About 300 workers protested Monday in front of the Phnom Penh Municipal Court in support of union leader Ath Thorn as a rival, but much smaller, group of workers from the same union rallied against their embattled president.
The court was scheduled to question Mr. Thorn over accusations that he and two other leaders of the Cambodian Apparel Workers’ Democratic Union (CCAWDU) embezzled $92,929 from union members, but delayed the meeting after Mr. Thorn promised to call more than 1,000 workers to demonstrate outside the court.
“The court invited us [for questioning] but we were informed that it is delayed without any reason being provided and with no date specified for next time,” said Mr. Thorn.
Mr. Thorn, along with his deputy president Kong Athit and secretary-general Ek Pheakdey, have denied the allegation that they embezzled money from workers after reaching a settlement with E Garment Factory in 2008.
However, Oum Visal and Roeung Chanthorn, founding board members of CCAWDU, who cooperated with workers to file the complaint against the three leaders, say they want a court injunction demanding that the leaders step down.
The injunction, filed April 1, requests that the court appoint Mr. Visal and Mr. Chanthorn as the union’s leaders until an election takes place.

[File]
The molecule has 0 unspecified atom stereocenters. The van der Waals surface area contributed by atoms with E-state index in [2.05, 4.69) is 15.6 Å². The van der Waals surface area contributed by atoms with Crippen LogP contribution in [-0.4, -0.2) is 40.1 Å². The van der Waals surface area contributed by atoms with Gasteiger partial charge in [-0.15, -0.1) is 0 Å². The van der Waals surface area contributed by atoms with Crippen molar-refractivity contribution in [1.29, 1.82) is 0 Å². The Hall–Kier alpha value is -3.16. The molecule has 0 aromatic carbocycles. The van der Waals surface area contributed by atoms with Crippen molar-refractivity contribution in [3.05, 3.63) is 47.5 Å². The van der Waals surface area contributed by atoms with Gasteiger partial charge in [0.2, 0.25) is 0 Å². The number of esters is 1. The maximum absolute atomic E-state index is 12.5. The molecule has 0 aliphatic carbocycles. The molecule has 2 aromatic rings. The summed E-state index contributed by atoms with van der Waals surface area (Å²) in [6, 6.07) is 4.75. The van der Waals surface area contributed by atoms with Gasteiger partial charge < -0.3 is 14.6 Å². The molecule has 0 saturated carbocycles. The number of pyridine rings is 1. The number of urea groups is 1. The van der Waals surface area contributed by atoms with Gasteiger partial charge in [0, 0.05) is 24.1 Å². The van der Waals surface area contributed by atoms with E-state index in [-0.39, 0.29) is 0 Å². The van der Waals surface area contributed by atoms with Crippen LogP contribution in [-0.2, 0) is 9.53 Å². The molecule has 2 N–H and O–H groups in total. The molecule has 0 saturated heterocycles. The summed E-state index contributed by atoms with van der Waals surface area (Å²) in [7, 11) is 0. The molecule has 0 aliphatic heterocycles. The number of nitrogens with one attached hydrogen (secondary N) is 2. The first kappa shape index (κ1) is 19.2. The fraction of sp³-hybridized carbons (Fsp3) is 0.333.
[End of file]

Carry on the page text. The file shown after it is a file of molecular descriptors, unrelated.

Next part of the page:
“Since the current leaders of CCAWDU…are involved in the embezzlement of workers’ money…we do this in order to avoid any disorder and to restore credibility among workers,” reads the injunction.
Siang Yot, CCAWDU’s legal officer, said he was concerned that Mr. Visal and Mr. Chanthorn were working with the government in an effort to weaken CCAWDU, the country’s largest independent union, which has been at the forefront of minimum wage strikes in recent months.
“The government or court intends to suspend, close or dissolve the CCAWDU institution,” he said. “We cannot accept this and we are protesting to protect CCAWDU and will keep fighting to increase [workers’] income.”
In a separate case, the Phnom Penh Municipal Court questioned seven women from the Borei Keila community Monday after they filed a complaint against local authorities for using violence against protesters last month.
Some of the seven women said the court asked for additional evidence.
“The court asked me if I want to keep the same complaint or if I want to file more complaints,” said former Borei Keila resident Hash Sokchanda, 35.
“I answered that I want to keep my complaint. The court allowed me to give a thumbprint on a new document and asked me to bring evidence that authorities used violence when I come to the court next time.”